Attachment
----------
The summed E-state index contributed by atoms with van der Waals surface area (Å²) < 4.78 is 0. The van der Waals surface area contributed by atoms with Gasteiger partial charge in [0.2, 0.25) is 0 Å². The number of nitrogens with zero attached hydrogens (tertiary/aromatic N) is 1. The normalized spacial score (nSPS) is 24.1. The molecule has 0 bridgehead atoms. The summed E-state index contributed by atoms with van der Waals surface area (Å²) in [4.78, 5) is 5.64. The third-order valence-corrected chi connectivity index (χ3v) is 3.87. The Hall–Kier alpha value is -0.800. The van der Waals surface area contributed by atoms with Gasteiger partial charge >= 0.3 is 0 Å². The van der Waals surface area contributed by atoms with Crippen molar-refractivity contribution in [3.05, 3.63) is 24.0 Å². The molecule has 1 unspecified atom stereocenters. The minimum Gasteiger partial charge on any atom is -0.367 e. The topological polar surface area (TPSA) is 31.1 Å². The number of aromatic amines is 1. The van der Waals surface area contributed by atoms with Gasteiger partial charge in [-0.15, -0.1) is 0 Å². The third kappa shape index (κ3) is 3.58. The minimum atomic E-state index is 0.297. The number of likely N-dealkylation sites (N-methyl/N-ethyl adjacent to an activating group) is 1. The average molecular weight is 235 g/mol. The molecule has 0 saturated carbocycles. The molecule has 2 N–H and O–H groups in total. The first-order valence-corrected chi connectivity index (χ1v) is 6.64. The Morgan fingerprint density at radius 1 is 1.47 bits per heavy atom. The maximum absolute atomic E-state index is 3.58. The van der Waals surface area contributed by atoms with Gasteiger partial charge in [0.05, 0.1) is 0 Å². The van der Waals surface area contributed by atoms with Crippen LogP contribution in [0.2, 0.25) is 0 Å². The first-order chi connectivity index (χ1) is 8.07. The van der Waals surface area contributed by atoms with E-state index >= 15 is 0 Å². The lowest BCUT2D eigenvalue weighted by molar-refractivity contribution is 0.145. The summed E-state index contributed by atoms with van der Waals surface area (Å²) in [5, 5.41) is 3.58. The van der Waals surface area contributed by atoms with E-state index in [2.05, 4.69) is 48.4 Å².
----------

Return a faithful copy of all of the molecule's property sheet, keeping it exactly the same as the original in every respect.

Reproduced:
The summed E-state index contributed by atoms with van der Waals surface area (Å²) < 4.78 is 0. The van der Waals surface area contributed by atoms with Gasteiger partial charge in [0.2, 0.25) is 0 Å². The number of nitrogens with zero attached hydrogens (tertiary/aromatic N) is 1. The normalized spacial score (nSPS) is 24.1. The molecule has 0 bridgehead atoms. The summed E-state index contributed by atoms with van der Waals surface area (Å²) in [4.78, 5) is 5.64. The third-order valence-corrected chi connectivity index (χ3v) is 3.87. The Hall–Kier alpha value is -0.800. The van der Waals surface area contributed by atoms with Gasteiger partial charge >= 0.3 is 0 Å². The van der Waals surface area contributed by atoms with Crippen molar-refractivity contribution in [3.05, 3.63) is 24.0 Å². The molecule has 1 unspecified atom stereocenters. The minimum Gasteiger partial charge on any atom is -0.367 e. The topological polar surface area (TPSA) is 31.1 Å². The number of aromatic amines is 1. The van der Waals surface area contributed by atoms with Gasteiger partial charge in [-0.15, -0.1) is 0 Å². The third kappa shape index (κ3) is 3.58. The minimum atomic E-state index is 0.297. The number of likely N-dealkylation sites (N-methyl/N-ethyl adjacent to an activating group) is 1. The average molecular weight is 235 g/mol. The molecule has 0 saturated carbocycles. The molecule has 2 N–H and O–H groups in total. The first-order valence-corrected chi connectivity index (χ1v) is 6.64. The Morgan fingerprint density at radius 1 is 1.47 bits per heavy atom. The maximum absolute atomic E-state index is 3.58. The van der Waals surface area contributed by atoms with Gasteiger partial charge in [0.05, 0.1) is 0 Å². The van der Waals surface area contributed by atoms with Crippen LogP contribution in [0.2, 0.25) is 0 Å². The first-order chi connectivity index (χ1) is 8.07. The van der Waals surface area contributed by atoms with E-state index >= 15 is 0 Å². The lowest BCUT2D eigenvalue weighted by molar-refractivity contribution is 0.145. The summed E-state index contributed by atoms with van der Waals surface area (Å²) in [5, 5.41) is 3.58. The van der Waals surface area contributed by atoms with E-state index in [2.05, 4.69) is 48.4 Å².